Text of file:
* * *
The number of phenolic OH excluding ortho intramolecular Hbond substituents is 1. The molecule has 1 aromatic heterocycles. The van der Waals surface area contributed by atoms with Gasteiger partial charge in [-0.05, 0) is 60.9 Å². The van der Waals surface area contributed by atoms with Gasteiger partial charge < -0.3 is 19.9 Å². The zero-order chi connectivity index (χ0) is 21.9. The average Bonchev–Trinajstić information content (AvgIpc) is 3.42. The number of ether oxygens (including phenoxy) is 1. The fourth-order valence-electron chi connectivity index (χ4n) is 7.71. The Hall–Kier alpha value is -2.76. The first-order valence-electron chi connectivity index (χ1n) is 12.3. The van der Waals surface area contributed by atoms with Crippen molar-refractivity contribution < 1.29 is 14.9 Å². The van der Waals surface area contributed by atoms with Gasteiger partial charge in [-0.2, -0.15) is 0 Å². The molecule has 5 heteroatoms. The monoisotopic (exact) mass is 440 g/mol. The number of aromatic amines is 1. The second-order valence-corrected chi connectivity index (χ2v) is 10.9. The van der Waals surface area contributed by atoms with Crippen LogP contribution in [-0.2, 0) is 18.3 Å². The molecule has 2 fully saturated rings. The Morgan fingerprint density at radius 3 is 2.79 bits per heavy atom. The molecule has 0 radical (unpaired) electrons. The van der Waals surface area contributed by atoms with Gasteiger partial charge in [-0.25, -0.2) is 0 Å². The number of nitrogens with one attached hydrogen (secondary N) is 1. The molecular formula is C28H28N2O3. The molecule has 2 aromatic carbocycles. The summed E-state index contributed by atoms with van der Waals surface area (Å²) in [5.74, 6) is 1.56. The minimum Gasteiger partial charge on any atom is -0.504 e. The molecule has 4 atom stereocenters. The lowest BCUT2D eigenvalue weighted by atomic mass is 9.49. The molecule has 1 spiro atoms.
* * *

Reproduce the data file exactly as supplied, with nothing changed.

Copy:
The number of phenolic OH excluding ortho intramolecular Hbond substituents is 1. The molecule has 1 aromatic heterocycles. The van der Waals surface area contributed by atoms with Gasteiger partial charge in [-0.05, 0) is 60.9 Å². The van der Waals surface area contributed by atoms with Gasteiger partial charge < -0.3 is 19.9 Å². The zero-order chi connectivity index (χ0) is 21.9. The average Bonchev–Trinajstić information content (AvgIpc) is 3.42. The number of ether oxygens (including phenoxy) is 1. The fourth-order valence-electron chi connectivity index (χ4n) is 7.71. The Hall–Kier alpha value is -2.76. The first-order valence-electron chi connectivity index (χ1n) is 12.3. The van der Waals surface area contributed by atoms with Crippen molar-refractivity contribution < 1.29 is 14.9 Å². The van der Waals surface area contributed by atoms with Gasteiger partial charge in [-0.2, -0.15) is 0 Å². The molecule has 5 heteroatoms. The monoisotopic (exact) mass is 440 g/mol. The number of aromatic amines is 1. The second-order valence-corrected chi connectivity index (χ2v) is 10.9. The van der Waals surface area contributed by atoms with Crippen LogP contribution in [-0.2, 0) is 18.3 Å². The molecule has 2 fully saturated rings. The Morgan fingerprint density at radius 3 is 2.79 bits per heavy atom. The molecule has 0 radical (unpaired) electrons. The van der Waals surface area contributed by atoms with Gasteiger partial charge in [-0.25, -0.2) is 0 Å². The number of nitrogens with one attached hydrogen (secondary N) is 1. The molecular formula is C28H28N2O3. The molecule has 2 aromatic carbocycles. The summed E-state index contributed by atoms with van der Waals surface area (Å²) in [5.74, 6) is 1.56. The minimum Gasteiger partial charge on any atom is -0.504 e. The molecule has 4 atom stereocenters. The lowest BCUT2D eigenvalue weighted by atomic mass is 9.49. The molecule has 1 spiro atoms.